Consumer inflation edges up 0.1% in June, CPI shows, but price pressures still muted

Consumer inflation edges up 0.1% in June, CPI shows, but price pressures still muted

July 11, 2019

The numbers: Americans paid more for rent, clothes and autos in June, but consumer inflation was largely held in check by falling energy prices. Waning inflation is one of the chief reasons the Federal Reserve is likely to cut interest rates by the end of the month.

The consumer price index rose 0.1% in June, the government said Thursday. Economists polled by MarketWatch had forecast no change.

The increase in the cost of living over the past 12 months slipped to four-month low 1.6% from 1.8%.

Another closely watched measure of inflation, however, was not as tame. The so-called core rate that strips out food and energy jumped 0.3% last month, marking the biggest increase in a year and a half. Higher rents were a big contributor.

The 12-month increase in the core rate edged up to 2.1% from 2%.

What happened: The cost of gasoline, electricity and natural gas all decline last month to keep a lid on inflation. The average cost of a regular gallon of gas nationwide, for instance, fell to $2.65 in June from $2.82 at the end of May.

Food prices were flat.

Yet prices rose for a variety of consumers staples such as rent, apparel, used vehicles, medical care, household furnishings and gardening and lawncare services.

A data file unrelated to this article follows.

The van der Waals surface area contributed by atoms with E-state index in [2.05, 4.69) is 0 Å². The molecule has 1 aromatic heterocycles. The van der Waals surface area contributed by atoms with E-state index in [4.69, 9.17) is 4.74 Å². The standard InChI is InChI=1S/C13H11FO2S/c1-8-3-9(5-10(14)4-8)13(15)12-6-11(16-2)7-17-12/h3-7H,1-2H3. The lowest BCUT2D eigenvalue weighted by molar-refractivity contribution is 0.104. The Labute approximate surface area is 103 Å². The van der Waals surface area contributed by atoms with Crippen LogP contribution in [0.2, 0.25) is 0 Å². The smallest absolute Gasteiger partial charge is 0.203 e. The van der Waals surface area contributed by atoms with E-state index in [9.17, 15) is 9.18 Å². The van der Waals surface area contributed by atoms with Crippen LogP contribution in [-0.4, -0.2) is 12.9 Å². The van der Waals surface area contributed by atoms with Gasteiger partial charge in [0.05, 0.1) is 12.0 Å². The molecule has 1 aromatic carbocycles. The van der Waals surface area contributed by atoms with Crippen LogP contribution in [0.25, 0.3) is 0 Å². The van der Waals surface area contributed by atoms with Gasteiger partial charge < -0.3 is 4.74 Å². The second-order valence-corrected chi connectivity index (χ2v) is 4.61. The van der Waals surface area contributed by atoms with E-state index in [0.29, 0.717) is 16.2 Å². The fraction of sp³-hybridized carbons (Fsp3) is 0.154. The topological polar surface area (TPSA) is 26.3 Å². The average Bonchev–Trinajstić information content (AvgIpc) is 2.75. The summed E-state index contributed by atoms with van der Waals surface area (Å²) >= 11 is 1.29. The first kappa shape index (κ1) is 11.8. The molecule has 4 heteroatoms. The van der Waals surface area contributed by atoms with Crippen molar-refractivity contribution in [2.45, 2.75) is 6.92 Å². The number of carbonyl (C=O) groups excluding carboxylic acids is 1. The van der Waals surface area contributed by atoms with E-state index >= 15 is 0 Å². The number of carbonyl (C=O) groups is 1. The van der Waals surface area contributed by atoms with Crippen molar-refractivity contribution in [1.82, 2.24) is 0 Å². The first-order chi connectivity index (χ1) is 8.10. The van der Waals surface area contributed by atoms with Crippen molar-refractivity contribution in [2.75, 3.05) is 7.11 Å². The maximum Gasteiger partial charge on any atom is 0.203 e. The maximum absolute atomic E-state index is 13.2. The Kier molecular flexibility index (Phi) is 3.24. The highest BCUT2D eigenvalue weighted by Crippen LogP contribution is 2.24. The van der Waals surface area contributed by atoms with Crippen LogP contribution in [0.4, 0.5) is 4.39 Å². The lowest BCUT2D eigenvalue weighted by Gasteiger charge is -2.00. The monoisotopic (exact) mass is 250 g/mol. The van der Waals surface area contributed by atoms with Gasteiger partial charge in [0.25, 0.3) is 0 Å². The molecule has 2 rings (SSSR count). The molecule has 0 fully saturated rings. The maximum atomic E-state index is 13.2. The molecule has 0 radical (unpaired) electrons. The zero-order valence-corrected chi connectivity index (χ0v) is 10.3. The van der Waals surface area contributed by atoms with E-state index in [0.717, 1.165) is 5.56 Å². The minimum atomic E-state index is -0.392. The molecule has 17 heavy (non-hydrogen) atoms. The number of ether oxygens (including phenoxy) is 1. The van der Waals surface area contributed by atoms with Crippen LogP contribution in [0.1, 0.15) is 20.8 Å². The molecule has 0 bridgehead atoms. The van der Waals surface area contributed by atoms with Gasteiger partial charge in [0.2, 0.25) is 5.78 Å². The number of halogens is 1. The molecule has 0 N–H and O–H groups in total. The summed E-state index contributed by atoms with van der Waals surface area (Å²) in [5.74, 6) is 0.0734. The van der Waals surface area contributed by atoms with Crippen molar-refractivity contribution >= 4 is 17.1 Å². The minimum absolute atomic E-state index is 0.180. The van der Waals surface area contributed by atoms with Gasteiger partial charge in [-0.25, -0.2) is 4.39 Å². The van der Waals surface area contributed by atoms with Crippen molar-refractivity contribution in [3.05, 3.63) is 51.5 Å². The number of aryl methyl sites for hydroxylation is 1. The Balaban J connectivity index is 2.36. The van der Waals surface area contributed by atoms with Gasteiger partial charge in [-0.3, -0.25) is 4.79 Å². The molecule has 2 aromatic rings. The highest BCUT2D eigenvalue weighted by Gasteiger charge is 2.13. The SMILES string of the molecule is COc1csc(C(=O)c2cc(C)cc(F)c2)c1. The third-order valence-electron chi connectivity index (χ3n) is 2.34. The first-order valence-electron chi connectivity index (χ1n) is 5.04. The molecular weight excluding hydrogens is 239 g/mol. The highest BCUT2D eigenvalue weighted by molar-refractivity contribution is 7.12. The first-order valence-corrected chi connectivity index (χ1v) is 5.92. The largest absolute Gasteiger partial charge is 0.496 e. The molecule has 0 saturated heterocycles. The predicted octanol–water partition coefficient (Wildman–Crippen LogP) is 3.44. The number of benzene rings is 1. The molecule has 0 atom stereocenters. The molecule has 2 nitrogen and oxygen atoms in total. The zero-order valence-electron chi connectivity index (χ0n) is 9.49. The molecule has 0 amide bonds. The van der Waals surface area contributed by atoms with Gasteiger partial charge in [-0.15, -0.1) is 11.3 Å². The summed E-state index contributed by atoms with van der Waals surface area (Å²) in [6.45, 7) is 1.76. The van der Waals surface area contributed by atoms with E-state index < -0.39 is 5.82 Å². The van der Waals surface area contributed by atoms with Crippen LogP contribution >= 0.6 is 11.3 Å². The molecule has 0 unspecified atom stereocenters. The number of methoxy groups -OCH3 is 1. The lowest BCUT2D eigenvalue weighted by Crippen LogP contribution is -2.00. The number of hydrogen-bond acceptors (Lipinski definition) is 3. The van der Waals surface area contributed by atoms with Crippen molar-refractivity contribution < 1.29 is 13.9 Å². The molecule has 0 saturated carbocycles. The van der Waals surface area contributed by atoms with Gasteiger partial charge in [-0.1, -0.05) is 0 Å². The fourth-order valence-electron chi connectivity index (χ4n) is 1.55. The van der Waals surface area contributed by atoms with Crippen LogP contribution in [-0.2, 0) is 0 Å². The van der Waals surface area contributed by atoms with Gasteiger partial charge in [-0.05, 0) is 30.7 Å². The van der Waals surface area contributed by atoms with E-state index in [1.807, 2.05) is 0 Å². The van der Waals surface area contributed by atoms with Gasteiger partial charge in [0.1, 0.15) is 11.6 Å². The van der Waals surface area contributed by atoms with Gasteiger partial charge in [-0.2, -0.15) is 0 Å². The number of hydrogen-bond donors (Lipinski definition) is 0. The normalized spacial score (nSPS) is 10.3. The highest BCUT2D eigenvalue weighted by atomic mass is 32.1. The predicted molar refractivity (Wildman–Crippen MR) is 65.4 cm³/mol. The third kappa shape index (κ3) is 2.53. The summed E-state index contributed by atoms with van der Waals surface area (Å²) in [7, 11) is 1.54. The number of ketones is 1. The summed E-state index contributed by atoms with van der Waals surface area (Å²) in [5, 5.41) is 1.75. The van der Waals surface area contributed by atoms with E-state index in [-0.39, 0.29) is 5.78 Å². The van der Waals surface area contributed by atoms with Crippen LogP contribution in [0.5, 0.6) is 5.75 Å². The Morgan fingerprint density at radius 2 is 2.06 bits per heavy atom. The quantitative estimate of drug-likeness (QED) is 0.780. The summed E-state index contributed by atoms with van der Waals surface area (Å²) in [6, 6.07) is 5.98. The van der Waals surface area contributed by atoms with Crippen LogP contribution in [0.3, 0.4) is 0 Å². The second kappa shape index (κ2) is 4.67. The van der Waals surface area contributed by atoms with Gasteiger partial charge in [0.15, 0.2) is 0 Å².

Some of these prices pressures are unlikely to persist, however. The increase in household furnishings, perhaps a byproduct of U.S. tariffs on China, was the largest in 28 years. And clothes prices are still lower now than they were one year ago.

After adjusting for inflation, hourly wages increased 0.2%. They have risen a decent 1.5% in the past year.

Big picture: Inflation has eased in 2019 to a 2% rate or less, confounding predictions that a tight labor market and record economic expansion would generate higher prices. Just a year earlier, inflation was running at a nearly 3% pace.

Read: The U.S. economy just entered a record-shattering 11th year of expansion

Lower oil prices have something to do with it, but inflation more broadly has been surprisingly tame. The Fed is widely expected to cut interest rates at the end of July because of worries about low inflation and slower U.S. and global economic growth.

Market reaction: The Dow Jones Industrial Average DJIA, +0.29% and S&P 500 index SPX, +0.45% were set to open higher in Thursday trades. Stocks have surged to fresh records on relaxed trade tensions with China and expectations the Fed will cut interest rates.

The 10-year Treasury yield TMUBMUSD10Y, +0.71% was little changed at 2.06%.

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